Lines of communication are the framework of reliable project management. So if you aren’t actively looking for a way to work around this obstacle, your projects are in jeopardy.
In most cases, that “obstacle” is a false perception. We both know you’re available to your team members, and you’re always happy to provide direction or answer a question. But all of that doesn’t matter if people believe you’re too busy or distracted to help them.
You can sidestep that issue entirely by equipping your team to deal with scope creep on their own. Yes, you still want to talk with them about it, and make yourself available. But if you train people to watch for it, they’ll feel empowered to address the issue and include you in that process.
And if they know to copy you into an email thread or defer a question to you, that will make sure that you can head off project growth before it picks up any steam. Giving your team members a platform to show initiative and deal with it themselves just builds confidence for everyone involved.
Individual team members can easily get comfortable within the narrow focus of their day-to-day jobs. (And I am speaking from experience across multiple jobs and industries.)
Without any knowledge of the big picture, it’s easy to see a small change as something that will only affect a single person’s workload. But the truth is that it only takes a few small changes for a deadline to slip, and that’s when scope creep becomes a real and dangerous hazard.
As a project manager, your two best skills are seeing the big picture and communicating with your team. Make sure you’re combining those two elements. It might be a weekly meeting or sharing a link to your spreadsheets — anything that gives people a window into the project at large.
That’s a tried and true method for helping team members better understand how their work factors into the entire process, and how those “small changes” can quickly turn into big consequences.
Creating a sense of shared accountability helps you take advantage of all of these steps. It’s not always realistic to reduce project length or to put closer parameters on each person’s piece of the overall process...even if those would give you a convenient way to manage scope creep across a remote team.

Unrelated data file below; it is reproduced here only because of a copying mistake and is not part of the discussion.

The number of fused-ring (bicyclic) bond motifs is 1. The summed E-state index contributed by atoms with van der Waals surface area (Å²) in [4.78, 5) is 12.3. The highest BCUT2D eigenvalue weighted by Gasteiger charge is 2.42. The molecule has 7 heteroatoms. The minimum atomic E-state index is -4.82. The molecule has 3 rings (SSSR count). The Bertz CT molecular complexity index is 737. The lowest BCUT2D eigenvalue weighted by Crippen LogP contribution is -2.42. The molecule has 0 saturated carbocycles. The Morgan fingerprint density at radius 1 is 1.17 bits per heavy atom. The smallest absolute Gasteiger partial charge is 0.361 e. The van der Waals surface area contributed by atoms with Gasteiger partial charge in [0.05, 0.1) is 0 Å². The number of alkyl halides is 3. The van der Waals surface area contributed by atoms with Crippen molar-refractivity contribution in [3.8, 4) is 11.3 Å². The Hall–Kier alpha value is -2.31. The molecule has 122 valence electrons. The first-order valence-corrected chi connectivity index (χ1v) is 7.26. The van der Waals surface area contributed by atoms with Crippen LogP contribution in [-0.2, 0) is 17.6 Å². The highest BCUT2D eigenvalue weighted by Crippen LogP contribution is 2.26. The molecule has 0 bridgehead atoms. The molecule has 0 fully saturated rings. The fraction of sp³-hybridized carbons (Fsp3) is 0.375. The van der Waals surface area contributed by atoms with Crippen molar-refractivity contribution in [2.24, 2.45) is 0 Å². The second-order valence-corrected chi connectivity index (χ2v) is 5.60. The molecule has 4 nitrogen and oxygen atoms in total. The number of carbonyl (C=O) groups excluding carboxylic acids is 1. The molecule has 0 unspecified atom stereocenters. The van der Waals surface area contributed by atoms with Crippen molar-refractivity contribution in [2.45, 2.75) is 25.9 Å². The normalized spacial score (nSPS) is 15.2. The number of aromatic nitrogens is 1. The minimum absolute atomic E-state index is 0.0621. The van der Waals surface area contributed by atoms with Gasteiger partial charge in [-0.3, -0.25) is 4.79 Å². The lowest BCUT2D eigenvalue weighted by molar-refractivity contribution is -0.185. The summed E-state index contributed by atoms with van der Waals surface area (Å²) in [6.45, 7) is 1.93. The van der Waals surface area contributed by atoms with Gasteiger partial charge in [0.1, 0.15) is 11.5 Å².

Collaboration gives you an alternative to that. By creating shared responsibility on a project, you’re able to integrate people into different (and perhaps out-of-their-comfort-zone) aspects.
There’s no arguing that collaboration encourages communication. So even if they aren’t communicating as much with their project manager, there’s a greater likelihood that people will spot scope creep in someone else’s work.
Again, that allows you to share the responsibility for calling out scope creep. The most successful remote teams are the ones that feel empowered to do their best work without losing a sense of collaboration. The fact that it can also manage scope creep is just an added benefit.
Google spent years researching the attributes shared by its best internal teams. And the most common trait they could find was psychological safety.
While you could file that away into the “emotional intelligence” folder, the smart project manager takes that a step further. (After all, if Google values it so highly, then it’s something we all should try to integrate into our training routines and our management principles.)
According to Google’s findings from this scientific journal, “Psychological safety refers to an individual's perception of the consequences of taking an interpersonal risk … They feel confident that no one on the team will embarrass or punish anyone else for admitting a mistake, asking a question, or offering a new idea.”
Let’s tie this back into how we can manage scope creep as part of a remote team. A huge aspect of psychological safety is giving your team the knowledge and resources they need to do their job, whether they’re in the office or at home or hunkered down in their favorite coffee shop.
But part of doing a job well is understanding how that role fits in with others. And that’s why all four of the actions (mentioned above) matter.
Scope creep is a fact of life, unfortunately. And even a perfect project manager can’t be on top of everything at once. That’s why trusting your team to take action and ask questions can make all the difference in meeting deadlines and staying under budget, especially in our current remote work world.